My reaction to this discussion was that I thought it was awful that children can’t walk backwards. But then I have to catch myself and remind myself that walking backwards does not seem to be a necessary element in being a better person (if that is an aim for education), nor is it an essential skill for contemporary life (taking a more human resource-focused approach to education), though it may have been for mammoth hunting.

Another example of a skill that is seen as essential in a specific time and place is swimming. When you live in urban Canada with the plethora of swimming pools offered in community centres and perhaps only rivaled by the erstwhile penetration of swimming pools in small-town West Germany, it it astonishing to hear of a child that doesn’t know how to swim. Yet, swimming in and of itself is neither a universal stage in human development, nor is it a necessary skill everywhere in the world.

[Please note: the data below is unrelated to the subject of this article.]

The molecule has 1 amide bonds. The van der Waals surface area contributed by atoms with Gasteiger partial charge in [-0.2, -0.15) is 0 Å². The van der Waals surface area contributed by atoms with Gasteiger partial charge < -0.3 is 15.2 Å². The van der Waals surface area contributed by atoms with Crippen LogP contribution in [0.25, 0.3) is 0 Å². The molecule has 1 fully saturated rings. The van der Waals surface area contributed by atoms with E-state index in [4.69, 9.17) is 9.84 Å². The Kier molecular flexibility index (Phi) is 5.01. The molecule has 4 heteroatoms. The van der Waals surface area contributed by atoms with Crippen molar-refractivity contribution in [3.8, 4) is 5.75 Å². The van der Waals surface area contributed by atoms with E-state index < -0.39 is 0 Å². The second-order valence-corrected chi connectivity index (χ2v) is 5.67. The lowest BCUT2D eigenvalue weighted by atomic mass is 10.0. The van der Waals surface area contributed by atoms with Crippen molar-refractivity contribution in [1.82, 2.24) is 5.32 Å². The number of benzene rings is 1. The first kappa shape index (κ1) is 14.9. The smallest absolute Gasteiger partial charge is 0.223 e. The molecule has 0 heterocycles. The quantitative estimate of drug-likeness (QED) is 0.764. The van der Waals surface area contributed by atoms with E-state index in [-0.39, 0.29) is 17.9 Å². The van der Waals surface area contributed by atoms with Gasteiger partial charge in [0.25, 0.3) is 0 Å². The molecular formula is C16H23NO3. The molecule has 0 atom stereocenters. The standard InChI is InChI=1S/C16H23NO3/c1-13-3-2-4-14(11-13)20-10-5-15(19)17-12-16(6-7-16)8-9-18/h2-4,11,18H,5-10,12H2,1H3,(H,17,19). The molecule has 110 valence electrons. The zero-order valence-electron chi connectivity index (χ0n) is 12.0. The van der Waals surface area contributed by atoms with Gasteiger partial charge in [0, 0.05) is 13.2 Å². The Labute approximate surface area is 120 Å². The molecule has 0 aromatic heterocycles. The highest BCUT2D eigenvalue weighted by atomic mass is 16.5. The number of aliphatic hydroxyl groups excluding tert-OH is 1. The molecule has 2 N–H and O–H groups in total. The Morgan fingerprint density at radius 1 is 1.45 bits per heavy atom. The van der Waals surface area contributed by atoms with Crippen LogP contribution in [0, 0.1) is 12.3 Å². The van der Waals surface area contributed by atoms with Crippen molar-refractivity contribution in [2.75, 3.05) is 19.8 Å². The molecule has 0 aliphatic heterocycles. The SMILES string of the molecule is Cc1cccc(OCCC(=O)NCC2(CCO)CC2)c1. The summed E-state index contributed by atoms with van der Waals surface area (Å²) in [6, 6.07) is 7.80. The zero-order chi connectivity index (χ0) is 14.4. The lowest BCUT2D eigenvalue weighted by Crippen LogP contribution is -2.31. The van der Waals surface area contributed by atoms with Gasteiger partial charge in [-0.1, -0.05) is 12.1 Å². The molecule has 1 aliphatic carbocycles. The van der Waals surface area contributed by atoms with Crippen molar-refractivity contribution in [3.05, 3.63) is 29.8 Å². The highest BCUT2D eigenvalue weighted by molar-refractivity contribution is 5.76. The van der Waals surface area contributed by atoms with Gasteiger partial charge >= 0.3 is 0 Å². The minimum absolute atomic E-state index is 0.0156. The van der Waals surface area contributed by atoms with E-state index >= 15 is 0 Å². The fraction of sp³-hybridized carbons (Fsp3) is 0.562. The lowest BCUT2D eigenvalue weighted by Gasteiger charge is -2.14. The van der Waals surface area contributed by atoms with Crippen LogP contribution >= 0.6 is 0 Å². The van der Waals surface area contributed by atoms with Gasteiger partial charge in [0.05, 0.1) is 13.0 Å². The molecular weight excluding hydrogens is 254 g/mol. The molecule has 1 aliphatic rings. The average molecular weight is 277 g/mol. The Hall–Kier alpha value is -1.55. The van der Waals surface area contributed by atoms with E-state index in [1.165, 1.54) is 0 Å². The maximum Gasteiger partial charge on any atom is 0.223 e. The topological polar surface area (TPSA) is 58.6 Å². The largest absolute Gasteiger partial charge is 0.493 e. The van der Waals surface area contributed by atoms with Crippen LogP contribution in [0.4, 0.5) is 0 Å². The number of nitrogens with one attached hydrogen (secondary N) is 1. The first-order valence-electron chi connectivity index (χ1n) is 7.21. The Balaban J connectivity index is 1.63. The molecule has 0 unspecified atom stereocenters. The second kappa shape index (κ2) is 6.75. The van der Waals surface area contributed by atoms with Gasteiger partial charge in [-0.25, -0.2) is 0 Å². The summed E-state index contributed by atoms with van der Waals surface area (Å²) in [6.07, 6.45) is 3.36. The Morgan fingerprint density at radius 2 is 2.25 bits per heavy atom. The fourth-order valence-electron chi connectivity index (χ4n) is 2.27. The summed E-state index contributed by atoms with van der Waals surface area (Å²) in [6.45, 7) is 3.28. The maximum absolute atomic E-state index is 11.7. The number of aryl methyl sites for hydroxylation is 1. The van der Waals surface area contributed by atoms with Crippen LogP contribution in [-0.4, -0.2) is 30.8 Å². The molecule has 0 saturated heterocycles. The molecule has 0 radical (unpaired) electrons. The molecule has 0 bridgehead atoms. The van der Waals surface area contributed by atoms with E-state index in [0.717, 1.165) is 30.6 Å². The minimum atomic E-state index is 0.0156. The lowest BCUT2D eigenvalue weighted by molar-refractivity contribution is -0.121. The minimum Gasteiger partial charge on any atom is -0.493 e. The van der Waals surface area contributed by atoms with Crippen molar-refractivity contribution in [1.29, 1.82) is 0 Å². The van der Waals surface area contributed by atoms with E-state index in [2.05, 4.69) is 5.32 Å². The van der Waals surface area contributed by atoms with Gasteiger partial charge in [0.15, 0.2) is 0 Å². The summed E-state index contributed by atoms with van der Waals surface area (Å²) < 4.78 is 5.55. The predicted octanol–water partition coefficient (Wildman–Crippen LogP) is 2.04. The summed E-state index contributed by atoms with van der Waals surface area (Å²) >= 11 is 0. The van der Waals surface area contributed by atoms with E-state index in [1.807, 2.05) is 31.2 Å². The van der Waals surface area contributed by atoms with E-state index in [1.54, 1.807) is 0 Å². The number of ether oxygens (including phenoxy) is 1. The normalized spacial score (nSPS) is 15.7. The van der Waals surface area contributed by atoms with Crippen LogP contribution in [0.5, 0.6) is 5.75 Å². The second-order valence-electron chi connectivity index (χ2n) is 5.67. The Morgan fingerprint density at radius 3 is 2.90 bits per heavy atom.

And so it is with the impact of unstructured play (or the absence thereof as it may be caused by the growth of supplementary education, among many other factors). Yes, instinctively I would say that such an impact is likely. However, I am also open to the possibility that the valourization of unstructured play may be specific to a time and place. Just as I am very happy to reconcile myself to university students who don’t seem to read entire books, but have great information searching skills, so am I willing to accept the lack of unstructured play as a reality across most developed countries.

That acceptance does not mean, of course, that it wouldn’t be a very interesting and also very important question to ask about the impact of time spent in juku and thus mostly in sedentary positions indoors, on childhood development.

UBC Continuing Studies: Ageless Pursuits

This week I get to teach a class in UBC Continuing Studies’ Ageless Pursuits series.